“My hope is decisions about supporting education and empowerment of patients – in a digital age where borders matter less – can be made at the European level rather than country by country”
From my point of view, I sometimes encounter middle managers in Europe who don’t talk to one another. They seem to guard their territories and feel bound by many restrictions. To me, while recognising there are laws, it seems like scar tissue from years of old processes. Can’t someone cut this away? It’s not about what can’t be done; it should be about finding solutions to do the right thing in a big way and with impact. My hope is decisions about supporting education and empowerment of patients – in a digital age where borders matter less – can be made at the European level rather than country by country, where departments often do not collaborate. Who is the big thinker who can say “Yes”?
Third: I have been told that European patients are not digital and that they will not seek health information online. Or that over-60s are not online or don’t have smart phones. Or, even if it works in the UK it won’t happen in Italy. To that I say “rubbish”. Yes, it’s true I am from Seattle, where you can rub elbows with tech evangelists at any Starbucks, but I see clearly that digital communications is the connection patients worldwide will increasingly find to help them with critical medical knowledge and emotional support.
“It’s about money and short-term goals, even though pharma clients have products that will support a therapeutic area for many years”
Fourth: Obstacles from established advertising, public relations, and patient advocacy agencies. It’s about money, right? Agencies fight to win or retain clients and accounts. While now they may recognise their clients want to talk to patients, most agencies have no history of doing that, have no credibility with patients, and no easy access to patient communities. Also, what they produce – often gorgeous looking websites or slick videos with actors playing patients – are not useful to patients because, under regulations, content is limited and rarely changes. On the PR side, campaigns are usually too commercial. I have attempted to work with some agencies to appeal to them about publicising independent patient projects we have helped create. I get smiles and handshakes but nothing ever happens. These are nice people, but this is out of the scope of the way they get paid. Again, it’s about money and short-term goals, even though pharma clients have products that will support a therapeutic area for many years. I do appreciate that a small number of agencies ‘get it’ and my hope is more will!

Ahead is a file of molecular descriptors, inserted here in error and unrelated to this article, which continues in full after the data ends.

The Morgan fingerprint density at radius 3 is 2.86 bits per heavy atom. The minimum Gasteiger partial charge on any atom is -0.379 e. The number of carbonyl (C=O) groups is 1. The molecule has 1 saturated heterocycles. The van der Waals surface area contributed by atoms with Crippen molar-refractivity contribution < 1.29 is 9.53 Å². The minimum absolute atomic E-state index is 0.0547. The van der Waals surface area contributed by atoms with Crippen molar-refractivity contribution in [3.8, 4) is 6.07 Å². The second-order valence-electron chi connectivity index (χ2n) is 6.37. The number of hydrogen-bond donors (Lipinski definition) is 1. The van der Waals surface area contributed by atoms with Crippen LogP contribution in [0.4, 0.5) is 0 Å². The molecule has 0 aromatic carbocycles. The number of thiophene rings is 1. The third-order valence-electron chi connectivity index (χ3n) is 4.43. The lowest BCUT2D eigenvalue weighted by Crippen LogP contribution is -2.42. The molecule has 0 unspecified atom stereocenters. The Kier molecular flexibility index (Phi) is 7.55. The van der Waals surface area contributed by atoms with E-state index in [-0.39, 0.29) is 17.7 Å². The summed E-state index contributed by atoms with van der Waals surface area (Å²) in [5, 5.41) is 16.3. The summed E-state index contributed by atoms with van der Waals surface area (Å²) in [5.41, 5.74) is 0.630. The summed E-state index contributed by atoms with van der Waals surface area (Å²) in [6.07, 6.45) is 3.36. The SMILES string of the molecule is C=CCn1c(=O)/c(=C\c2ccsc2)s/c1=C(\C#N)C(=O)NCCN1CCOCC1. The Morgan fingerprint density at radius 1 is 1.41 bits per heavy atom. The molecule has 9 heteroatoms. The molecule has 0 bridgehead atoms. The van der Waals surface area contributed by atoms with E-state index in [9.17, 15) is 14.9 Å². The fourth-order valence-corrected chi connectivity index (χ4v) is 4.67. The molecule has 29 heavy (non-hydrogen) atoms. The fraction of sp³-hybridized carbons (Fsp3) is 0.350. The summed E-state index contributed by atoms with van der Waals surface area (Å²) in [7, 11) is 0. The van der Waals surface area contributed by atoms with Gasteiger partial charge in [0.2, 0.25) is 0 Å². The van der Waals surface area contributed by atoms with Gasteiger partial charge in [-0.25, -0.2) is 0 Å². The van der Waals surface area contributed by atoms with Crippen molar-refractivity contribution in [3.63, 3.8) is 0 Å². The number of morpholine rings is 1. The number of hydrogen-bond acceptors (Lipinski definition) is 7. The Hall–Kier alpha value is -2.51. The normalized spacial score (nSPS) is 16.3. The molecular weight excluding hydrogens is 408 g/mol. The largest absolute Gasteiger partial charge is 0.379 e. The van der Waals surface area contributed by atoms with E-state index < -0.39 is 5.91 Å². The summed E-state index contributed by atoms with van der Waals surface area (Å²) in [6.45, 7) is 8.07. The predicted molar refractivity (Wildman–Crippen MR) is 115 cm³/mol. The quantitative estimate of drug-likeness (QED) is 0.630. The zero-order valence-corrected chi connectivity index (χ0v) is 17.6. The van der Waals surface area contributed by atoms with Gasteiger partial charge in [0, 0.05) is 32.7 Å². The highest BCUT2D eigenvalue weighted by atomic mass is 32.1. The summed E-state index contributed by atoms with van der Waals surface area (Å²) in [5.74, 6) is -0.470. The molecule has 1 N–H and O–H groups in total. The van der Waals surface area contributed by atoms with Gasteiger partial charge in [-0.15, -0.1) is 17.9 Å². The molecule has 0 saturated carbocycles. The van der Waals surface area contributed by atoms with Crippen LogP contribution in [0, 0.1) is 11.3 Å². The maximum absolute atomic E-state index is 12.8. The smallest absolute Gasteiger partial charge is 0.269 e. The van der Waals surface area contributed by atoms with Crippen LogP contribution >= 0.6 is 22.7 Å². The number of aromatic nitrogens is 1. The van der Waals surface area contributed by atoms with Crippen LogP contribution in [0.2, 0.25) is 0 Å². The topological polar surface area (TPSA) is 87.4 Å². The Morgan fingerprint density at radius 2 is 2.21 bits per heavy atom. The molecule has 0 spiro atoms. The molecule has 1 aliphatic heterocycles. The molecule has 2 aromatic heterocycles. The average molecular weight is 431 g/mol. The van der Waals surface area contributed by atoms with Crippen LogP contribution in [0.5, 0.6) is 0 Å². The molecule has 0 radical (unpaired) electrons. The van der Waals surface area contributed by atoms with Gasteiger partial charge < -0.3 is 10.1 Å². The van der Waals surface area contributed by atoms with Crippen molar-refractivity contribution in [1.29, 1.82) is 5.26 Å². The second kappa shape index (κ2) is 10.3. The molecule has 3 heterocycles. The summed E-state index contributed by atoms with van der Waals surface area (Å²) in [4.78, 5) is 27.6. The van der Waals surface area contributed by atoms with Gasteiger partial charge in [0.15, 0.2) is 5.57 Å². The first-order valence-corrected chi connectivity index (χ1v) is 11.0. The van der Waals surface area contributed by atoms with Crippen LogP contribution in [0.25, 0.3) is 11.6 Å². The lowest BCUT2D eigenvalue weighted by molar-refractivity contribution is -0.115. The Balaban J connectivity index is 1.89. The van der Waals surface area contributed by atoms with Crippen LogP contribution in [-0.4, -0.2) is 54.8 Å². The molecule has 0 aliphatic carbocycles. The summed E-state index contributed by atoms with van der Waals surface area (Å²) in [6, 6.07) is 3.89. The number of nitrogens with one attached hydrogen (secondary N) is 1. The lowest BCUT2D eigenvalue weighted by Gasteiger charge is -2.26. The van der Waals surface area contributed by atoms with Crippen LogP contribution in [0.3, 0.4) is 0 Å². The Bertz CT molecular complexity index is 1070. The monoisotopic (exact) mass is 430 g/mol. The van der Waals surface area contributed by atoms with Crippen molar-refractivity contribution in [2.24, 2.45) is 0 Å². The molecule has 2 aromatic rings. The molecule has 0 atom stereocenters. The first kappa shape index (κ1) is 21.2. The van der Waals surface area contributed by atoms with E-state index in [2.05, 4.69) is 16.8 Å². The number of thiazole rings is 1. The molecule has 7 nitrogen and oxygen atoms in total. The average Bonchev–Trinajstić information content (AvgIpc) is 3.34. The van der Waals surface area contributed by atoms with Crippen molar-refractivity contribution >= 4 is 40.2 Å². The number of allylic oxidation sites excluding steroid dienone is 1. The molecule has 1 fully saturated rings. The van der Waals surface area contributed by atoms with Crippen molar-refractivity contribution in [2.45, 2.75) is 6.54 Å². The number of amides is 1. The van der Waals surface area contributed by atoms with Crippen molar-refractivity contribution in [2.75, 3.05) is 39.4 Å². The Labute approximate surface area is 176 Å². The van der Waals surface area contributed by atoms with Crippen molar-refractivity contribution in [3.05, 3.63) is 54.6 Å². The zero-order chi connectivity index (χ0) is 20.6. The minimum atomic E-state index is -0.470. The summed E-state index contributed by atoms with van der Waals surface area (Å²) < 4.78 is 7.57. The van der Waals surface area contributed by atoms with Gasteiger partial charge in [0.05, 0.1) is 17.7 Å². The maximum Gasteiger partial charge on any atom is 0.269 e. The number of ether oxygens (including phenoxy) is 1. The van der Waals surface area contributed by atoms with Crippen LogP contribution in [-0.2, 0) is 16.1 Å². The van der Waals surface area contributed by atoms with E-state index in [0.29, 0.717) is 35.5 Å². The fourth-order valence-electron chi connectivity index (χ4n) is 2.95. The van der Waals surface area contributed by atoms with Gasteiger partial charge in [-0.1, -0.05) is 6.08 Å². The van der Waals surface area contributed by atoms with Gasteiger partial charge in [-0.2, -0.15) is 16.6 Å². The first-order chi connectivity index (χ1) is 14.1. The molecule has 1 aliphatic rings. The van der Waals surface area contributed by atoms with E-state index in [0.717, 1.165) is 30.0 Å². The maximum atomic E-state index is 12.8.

The Bottom Line: Independent groups like, but not only, Patient Power have contact and reach to thousands of cancer patients day in, day out. True, it has been more in the US than Europe. But my forays with European patients tell me there is no difference. So I am convinced a wave of patient-to-patient and expert-patient online communications will wash over the continent and have growing power. This will affect which clinical trials are enrolled in, how fast, and what medicines are approved and used.
Being patient centric takes innovative actions throughout a company, monitored by top leadership, and a fresh look at the allocation of funds long-term. As we are now mid-way in the second decade of the 21st century, isn’t it about time this happens?
About the author:
Andrew Schorr is the founder and president of Patient Power, a patient organisation that produces educational content on video for cancer patients and family members in the US and Europe. Andrew is a two-time cancer patient himself and, since 1984, has been a pioneer in communications programmes for patients. Patient Power’s editorial independent content, available through patientpower.info and patientpower.eu and many other partner and social media sites, reaches over 50,000 patients a month. The content also has been viewed more than 1.3 million times by oncology professionals on oncologytube.com.